A complete health dentist tailors treatment to cover oral health in relation to the general health of their patient. They will emphasize proactive, preventative measures to maintain the health of the mouth and by extension, the rest of the body.
When crafting corrective treatment for a dental problem, the dentist takes their patient’s systemic health into account. This usually involves consulting with the patient’s primary care physician if need be.
A common overlap between systemic and oral health is the gums, and their potential to affect the health of the lungs. Here is what a complete health dentist wants you to know about the link between your gums and your lungs.
Mouth bacteria, gum health, and lungs: A complete health dentist explains
A healthy mouth is its own small ecosystem, with a balance of both benign and potentially harmful bacteria. Keeping the mouth healthy is as simple as maintaining good oral habits. Good oral hygiene, a healthy diet, and regular dental checkups can keep the mouth in perfect health for a lifetime.
In contrast, poor oral health comes with thriving mouth bacteria that cause inflammation and infection. This results in dental health problems like cavities, tooth decay, or pulpitis. A person who suffers from poor oral health is also at risk of chronic conditions like gum disease.
When bacterial infection takes hold in the mouth, it can spread to nearby organ systems. There are studies that examine the correlation between periodontal disease and various heart conditions. Bacterial infection of the teeth and/or gums can also affect the lungs.
Gum disease and its possible effect on the lungs
Harmful mouth bacteria can cause inflammation that affects the mouth and the rest of the body. Chronic inflammation puts the body in a constant state of high alert, which triggers physiological changes like the accumulation of blood plasma and distended blood vessels. If these changes happen in the lungs or airway, a person will experience obstruction and other respiratory symptoms.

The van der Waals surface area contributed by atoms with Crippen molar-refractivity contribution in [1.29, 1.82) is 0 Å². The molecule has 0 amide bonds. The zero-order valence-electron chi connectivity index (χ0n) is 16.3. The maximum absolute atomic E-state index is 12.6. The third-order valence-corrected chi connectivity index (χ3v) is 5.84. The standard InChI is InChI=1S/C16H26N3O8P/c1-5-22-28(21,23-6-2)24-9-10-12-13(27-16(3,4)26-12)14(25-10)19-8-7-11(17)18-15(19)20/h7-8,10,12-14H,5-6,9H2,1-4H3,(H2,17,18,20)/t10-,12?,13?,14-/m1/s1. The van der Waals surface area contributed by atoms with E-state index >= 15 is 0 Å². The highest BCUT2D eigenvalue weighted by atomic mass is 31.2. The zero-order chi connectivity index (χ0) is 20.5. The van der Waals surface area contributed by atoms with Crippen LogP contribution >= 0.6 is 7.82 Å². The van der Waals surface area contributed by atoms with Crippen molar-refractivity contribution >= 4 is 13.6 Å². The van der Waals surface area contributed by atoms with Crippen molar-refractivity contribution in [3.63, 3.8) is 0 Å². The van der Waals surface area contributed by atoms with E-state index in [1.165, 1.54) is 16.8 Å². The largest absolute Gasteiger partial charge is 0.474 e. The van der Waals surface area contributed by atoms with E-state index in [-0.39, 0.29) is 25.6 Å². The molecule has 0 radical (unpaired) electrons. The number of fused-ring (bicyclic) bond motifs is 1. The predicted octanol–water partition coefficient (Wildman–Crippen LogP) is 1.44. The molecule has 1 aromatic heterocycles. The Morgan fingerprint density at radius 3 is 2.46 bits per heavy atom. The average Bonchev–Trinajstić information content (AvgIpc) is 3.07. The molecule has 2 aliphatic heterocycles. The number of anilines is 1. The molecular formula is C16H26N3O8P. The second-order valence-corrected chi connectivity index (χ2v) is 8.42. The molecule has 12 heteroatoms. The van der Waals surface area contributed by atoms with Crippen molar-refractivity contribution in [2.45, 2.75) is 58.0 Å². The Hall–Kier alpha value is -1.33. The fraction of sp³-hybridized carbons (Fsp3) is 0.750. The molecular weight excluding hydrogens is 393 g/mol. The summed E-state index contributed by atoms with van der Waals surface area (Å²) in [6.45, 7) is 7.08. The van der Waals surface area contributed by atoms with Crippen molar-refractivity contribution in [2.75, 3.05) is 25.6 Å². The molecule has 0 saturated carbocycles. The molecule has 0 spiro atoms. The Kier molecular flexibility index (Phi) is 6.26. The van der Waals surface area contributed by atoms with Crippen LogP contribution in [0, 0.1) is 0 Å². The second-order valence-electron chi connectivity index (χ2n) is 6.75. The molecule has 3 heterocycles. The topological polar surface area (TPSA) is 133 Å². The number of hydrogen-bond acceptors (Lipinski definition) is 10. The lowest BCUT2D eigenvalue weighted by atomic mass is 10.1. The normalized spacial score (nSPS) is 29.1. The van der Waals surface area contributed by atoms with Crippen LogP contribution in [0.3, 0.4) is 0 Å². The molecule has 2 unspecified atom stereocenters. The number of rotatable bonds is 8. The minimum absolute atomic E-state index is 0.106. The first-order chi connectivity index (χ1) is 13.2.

Gum disease also reduces the airway’s ability to trap, bind, destroy, and expel pathogens. This allows disease-causing organisms that would usually never make it past the upper airway to find their way to the lungs. The result is a patient who is vulnerable to various kinds of respiratory illnesses. These illnesses may range from a simple flu to bacterial pneumonia.
Proactive measures to ensure oral and systemic health are simple
It takes something as basic as good oral habits to maintain the health of the mouth as well as the respiratory system. Brushing twice a day, flossing, a healthy diet, and periodic dental checkups go a long way to ensure great oral health.
For patients with underlying health problems like periodontal disease or a bad bite, a complete health dentist is there to help. They will create a treatment plan that takes your health status and medication regimen into account.